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The Rail Accident Investigation Branch has released a safety digest after a Pacer train ran away at Dereham on the Mid Norfolk Railway.
On December 10 2020 at around 15:52, the Pacer train narrowly avoided hitting pedestrians and road vehicles after it became detached from the low loader winch at Dereham Station.
The RAIB says that the level crossing was open to road users and no arrangements were in place to prevent a runaway carriage from reaching the level crossing.
The low loader driver and escort van driver worked together whilst unloading. The low loader driver operated the winch and allowed the carriage to gradually roll off the trailer.
Around 70 seconds later, the winch operator heard the chain drop and the carriage rolled away towards the level crossing, with no brakes or no mean of stopping it.
Credit Mid Norfolk Railway / S A Smith
The carriage ran for more than 30 seconds passing through trailing points (which may have slowed it down) and onto the running line where it collided with the level crossing gates, no one was injured, but a pedestrian crossed the crossing just eight seconds before the carriage collided with the level crossing gates.
The RAIB says that the accident happened because the rope was not connected to the Pacer carriage in a way that provided a secure means of attaching.
The Mid Norfolk Railway says that they had appointed S A Smith to carry out the move, which it has used for this type of work before.
In its report, the RAIB says that the SA Smith workers followed the documentation on how to unload rail vehicles, however, the documentation referred to attaching the rope to a rail vehicle draw hook, but the centre carriage involved in the incident had no draw hook, nor did it have an automatic coupler.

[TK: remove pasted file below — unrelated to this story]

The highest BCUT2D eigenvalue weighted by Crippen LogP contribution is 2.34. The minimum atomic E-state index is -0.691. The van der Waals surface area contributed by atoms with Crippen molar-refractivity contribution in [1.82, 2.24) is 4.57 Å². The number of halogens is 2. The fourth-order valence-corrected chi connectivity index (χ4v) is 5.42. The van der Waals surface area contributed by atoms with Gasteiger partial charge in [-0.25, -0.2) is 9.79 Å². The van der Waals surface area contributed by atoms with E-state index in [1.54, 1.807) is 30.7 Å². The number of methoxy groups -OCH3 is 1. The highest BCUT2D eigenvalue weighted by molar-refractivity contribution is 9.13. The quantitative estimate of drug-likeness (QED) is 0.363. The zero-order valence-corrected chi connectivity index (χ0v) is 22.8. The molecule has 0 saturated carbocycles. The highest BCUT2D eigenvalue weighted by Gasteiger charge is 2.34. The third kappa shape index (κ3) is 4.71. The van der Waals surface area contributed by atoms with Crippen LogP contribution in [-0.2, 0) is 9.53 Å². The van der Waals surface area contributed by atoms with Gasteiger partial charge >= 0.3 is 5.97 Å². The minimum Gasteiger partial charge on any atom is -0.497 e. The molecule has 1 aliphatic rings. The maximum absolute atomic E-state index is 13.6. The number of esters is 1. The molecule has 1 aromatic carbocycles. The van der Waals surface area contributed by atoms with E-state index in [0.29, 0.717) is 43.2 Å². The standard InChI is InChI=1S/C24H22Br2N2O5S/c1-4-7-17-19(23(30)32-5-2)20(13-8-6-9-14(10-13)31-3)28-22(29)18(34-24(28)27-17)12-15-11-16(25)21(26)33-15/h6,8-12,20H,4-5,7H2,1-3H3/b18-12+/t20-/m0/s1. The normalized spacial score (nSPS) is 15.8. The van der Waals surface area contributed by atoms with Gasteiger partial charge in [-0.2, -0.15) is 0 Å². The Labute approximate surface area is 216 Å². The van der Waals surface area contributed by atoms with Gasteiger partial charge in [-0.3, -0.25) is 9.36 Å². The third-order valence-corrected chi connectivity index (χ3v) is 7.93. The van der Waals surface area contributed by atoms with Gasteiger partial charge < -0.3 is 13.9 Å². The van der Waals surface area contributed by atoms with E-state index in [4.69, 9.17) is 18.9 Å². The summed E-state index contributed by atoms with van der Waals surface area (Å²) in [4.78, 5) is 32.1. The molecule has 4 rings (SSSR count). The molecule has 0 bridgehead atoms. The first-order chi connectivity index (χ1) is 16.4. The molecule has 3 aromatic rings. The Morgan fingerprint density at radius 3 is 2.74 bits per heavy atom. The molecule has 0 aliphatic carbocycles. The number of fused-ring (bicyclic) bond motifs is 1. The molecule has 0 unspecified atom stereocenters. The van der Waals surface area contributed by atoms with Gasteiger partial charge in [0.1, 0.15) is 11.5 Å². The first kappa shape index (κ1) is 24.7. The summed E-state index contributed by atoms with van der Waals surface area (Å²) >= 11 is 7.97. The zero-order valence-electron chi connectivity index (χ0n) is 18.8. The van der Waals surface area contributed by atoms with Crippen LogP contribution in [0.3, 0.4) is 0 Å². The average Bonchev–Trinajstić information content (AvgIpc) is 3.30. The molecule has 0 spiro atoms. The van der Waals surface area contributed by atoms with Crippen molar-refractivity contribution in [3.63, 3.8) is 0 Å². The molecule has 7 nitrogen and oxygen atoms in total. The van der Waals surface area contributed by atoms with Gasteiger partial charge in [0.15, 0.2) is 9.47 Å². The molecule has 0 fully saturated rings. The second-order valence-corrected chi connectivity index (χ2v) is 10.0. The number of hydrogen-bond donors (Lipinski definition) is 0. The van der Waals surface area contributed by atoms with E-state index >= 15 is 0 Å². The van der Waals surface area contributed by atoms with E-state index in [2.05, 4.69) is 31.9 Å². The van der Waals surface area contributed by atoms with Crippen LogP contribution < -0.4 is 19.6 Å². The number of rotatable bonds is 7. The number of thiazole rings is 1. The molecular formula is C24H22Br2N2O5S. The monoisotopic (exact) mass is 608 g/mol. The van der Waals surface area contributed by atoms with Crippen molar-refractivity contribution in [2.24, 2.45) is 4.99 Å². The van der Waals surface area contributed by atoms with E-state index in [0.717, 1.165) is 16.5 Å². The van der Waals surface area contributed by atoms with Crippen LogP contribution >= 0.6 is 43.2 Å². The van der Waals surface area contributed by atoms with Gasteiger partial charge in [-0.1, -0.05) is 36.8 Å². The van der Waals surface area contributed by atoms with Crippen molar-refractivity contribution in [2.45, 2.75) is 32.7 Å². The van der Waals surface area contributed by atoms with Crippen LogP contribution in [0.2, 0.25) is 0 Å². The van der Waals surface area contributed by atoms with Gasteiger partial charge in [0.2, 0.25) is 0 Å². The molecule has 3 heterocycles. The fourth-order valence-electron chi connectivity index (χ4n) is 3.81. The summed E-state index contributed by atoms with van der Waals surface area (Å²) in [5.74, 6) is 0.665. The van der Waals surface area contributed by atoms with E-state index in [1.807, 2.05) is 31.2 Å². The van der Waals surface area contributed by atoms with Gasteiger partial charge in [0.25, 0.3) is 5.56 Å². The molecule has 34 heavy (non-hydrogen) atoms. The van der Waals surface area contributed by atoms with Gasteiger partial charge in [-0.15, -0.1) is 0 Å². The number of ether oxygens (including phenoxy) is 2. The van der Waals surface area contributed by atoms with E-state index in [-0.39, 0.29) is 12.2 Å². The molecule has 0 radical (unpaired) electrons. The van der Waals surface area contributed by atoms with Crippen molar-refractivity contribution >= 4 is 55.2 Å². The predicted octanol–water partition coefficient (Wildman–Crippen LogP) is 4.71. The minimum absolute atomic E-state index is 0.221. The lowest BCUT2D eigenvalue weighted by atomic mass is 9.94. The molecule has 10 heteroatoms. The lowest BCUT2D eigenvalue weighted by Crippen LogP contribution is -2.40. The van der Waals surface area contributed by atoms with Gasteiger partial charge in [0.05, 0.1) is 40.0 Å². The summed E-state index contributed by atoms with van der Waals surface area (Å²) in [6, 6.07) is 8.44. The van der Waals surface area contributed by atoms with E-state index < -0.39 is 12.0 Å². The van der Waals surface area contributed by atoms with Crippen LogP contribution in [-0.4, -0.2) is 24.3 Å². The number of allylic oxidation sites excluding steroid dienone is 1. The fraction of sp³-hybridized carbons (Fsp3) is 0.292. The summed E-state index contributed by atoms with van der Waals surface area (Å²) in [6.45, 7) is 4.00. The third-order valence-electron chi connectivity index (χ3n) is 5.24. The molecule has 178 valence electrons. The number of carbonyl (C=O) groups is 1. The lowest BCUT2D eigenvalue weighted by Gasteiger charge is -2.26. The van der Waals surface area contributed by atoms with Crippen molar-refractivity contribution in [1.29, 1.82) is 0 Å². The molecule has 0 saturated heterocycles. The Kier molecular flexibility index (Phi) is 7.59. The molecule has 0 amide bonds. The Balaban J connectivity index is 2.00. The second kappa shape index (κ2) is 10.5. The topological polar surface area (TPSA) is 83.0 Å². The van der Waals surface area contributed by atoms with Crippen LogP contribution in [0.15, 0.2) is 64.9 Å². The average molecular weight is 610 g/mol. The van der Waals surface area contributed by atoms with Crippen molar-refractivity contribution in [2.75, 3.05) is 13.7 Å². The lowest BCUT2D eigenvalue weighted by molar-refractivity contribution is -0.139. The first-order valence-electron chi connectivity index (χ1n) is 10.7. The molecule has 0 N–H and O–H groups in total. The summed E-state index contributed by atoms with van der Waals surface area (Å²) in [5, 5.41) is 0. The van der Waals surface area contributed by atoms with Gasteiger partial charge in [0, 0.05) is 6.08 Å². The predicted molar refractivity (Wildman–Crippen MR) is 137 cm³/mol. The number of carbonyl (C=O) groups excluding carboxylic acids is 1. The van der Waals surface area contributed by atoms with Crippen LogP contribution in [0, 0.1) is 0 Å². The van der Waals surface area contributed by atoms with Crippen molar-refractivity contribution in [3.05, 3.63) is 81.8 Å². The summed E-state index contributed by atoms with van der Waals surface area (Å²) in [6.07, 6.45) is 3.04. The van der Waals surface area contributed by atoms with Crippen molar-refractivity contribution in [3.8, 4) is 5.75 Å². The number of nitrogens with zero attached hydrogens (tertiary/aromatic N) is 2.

There was also no evidence that the driver had looked for more information from the Mid Norfolk Railway when he realised.
The driver was aware that the rail vehicle bodywork could be corroded, so he considered the best way was the semi-permanent drawbar.
Pacer units semi-permanent drawbars have a square hollow bar that sandwiches a support plate in the middle for the gangway. The driver decided to wrap the chain around the drawbar before attaching the hook to the support plate.
How the chain passed over the coupling is unknown, but then the weight of the carriage was on a single set screw for the support plate.
The single set screw failed and meant that the support plate separated from the flange and chain to fall.
Credit: Mid-Norfolk Railway
The Mid Norfolk Railway said it would not have provided SA Smith with information or guidance on unloading, nor did they request any. The railway said it considered the haulier to be an expert in moving rail vehicles.
Health & Safety Executive guidance says that while contractors have their own legal duties, anyone engaging a contractor has an H&S responsibility for both the contractor themselves and anyone affected by the work they do.
The Mid Norfolk Railway says that it has suspended loading and unloading at the siding and proposed changes to trackwork will remove direct access to the running line.
You can view the full report by clicking here.
This article first appeared on www.railadvent.co.uk
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